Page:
A sale: McDonald’s is buying Carlyle Group’s minority stake in the partnership that operates and manages McDonald’s business in mainland China, Hong Kong, and Macau, according to a statement. Financial terms weren’t disclosed, but the deal is valued at $1.8 billion, according to a person familiar. McDonald’s will boost its stake in the China business to 48% from 20%, according to a statement. The sale is believed to be one of Carlyle’s best private equity deals in China.

Term Sheet will not publish on Thursday and Friday in recognition of the Thanksgiving holiday. We’ll be back in your inboxes Monday, Nov. 27.

Luisa Beltran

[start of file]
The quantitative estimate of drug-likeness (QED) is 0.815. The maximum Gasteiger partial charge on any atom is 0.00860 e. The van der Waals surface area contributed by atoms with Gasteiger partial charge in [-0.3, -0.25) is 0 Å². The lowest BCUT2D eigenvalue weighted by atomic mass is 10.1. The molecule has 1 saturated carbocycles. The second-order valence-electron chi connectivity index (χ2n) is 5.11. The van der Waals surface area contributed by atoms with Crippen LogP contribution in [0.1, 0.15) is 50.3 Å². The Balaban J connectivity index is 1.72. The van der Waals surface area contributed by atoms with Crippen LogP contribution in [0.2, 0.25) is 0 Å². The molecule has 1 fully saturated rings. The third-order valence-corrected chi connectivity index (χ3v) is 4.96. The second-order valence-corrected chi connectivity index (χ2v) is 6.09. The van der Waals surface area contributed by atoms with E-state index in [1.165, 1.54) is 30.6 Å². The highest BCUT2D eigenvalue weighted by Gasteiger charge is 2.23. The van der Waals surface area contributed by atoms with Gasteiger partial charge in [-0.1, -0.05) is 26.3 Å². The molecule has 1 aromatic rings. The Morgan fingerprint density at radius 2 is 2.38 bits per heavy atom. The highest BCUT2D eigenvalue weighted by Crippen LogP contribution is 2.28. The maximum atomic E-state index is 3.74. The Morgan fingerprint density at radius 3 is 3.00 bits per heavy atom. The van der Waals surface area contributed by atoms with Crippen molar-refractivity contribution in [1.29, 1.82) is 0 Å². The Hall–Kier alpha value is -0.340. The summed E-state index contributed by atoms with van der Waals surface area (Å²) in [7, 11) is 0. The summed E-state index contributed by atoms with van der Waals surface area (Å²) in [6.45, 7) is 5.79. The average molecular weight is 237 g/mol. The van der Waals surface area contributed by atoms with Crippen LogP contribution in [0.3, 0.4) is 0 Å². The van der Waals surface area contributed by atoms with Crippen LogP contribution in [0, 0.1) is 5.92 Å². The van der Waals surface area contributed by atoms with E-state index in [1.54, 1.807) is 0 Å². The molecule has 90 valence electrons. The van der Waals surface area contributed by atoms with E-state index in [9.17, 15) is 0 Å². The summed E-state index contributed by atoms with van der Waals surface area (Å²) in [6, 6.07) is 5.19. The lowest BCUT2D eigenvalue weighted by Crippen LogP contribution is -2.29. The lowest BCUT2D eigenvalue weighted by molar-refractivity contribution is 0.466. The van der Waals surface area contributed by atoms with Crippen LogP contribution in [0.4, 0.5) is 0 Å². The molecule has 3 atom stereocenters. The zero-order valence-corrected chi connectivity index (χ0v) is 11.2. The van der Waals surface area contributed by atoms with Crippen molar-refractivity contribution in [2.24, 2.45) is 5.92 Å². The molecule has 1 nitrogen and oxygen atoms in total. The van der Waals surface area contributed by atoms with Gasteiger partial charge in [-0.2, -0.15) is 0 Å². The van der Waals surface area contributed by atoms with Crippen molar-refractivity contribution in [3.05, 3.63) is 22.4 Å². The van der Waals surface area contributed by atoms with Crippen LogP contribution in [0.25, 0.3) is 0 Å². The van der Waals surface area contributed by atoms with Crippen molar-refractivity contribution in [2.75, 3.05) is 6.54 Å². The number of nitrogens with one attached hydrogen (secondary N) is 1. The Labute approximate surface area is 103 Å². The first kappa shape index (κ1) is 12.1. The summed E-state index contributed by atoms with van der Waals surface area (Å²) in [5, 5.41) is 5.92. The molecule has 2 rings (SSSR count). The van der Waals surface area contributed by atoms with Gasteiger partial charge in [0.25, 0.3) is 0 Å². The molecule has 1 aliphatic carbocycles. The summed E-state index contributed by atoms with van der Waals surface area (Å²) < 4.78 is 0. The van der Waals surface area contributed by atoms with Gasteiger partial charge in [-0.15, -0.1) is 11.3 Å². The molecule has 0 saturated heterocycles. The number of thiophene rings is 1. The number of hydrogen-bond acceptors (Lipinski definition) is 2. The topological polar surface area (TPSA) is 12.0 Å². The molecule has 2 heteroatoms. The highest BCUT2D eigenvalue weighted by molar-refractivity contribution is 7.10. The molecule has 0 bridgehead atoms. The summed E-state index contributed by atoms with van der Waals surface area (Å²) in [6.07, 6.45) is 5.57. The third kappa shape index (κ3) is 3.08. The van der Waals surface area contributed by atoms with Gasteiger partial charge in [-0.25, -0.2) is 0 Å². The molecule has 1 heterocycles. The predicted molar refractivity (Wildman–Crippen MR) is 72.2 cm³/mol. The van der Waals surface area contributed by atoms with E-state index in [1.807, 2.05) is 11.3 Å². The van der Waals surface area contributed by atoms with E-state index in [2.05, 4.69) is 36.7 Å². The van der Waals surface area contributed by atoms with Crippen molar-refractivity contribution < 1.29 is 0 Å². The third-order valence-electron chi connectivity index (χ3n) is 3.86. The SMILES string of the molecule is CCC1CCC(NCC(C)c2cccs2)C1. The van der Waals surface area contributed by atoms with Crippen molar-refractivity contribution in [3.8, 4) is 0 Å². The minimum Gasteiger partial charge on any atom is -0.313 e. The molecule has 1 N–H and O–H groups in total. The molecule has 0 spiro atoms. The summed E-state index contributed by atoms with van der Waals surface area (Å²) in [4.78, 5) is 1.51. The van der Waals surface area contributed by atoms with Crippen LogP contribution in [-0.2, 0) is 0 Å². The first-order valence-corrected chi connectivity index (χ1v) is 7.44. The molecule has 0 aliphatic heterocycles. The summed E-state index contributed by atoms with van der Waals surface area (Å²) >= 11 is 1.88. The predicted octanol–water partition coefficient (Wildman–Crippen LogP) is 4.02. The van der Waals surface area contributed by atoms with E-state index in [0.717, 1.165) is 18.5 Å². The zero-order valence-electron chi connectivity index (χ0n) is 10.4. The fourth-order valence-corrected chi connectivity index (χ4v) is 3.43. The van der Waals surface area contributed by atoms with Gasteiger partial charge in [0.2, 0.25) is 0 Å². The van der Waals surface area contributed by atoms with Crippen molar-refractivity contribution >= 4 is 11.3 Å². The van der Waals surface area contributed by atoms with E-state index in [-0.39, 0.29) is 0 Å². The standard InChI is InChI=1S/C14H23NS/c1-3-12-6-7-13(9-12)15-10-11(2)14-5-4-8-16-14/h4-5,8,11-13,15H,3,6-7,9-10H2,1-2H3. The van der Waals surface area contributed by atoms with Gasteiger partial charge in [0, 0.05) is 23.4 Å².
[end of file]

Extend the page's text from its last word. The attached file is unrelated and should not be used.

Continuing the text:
Twitter: @LuisaRBeltran
Email: luisa.beltran@fortune.com
Submit a deal for the Term Sheet newsletter here.

Joe Abrams curated the deals section of today’s newsletter.


LucidLink, a San Francisco-based storage collaboration platform designed for remote teams to connect and collaborate on files, raised $75 million in Series C funding. Brighton Park Capital led the round and was joined by Headline, Baseline Ventures, and Adobe Ventures.

Vivodyne, a Philadelphia, Penn.-based biotech company that discovers and develops new drugs by testing them on lab-grown human organs, raised $38 million in seed funding. Khosla Ventures led the round and was joined by Kairos Ventures, CS Ventures, MBX Ventures, and Bison VC.

Ninety, an Atlanta, Ga.-based performance and business management platform, raised $35 million in Series B funding. Blue Cloud Ventures led the round and was joined by Catalyst Investors and Insight Partners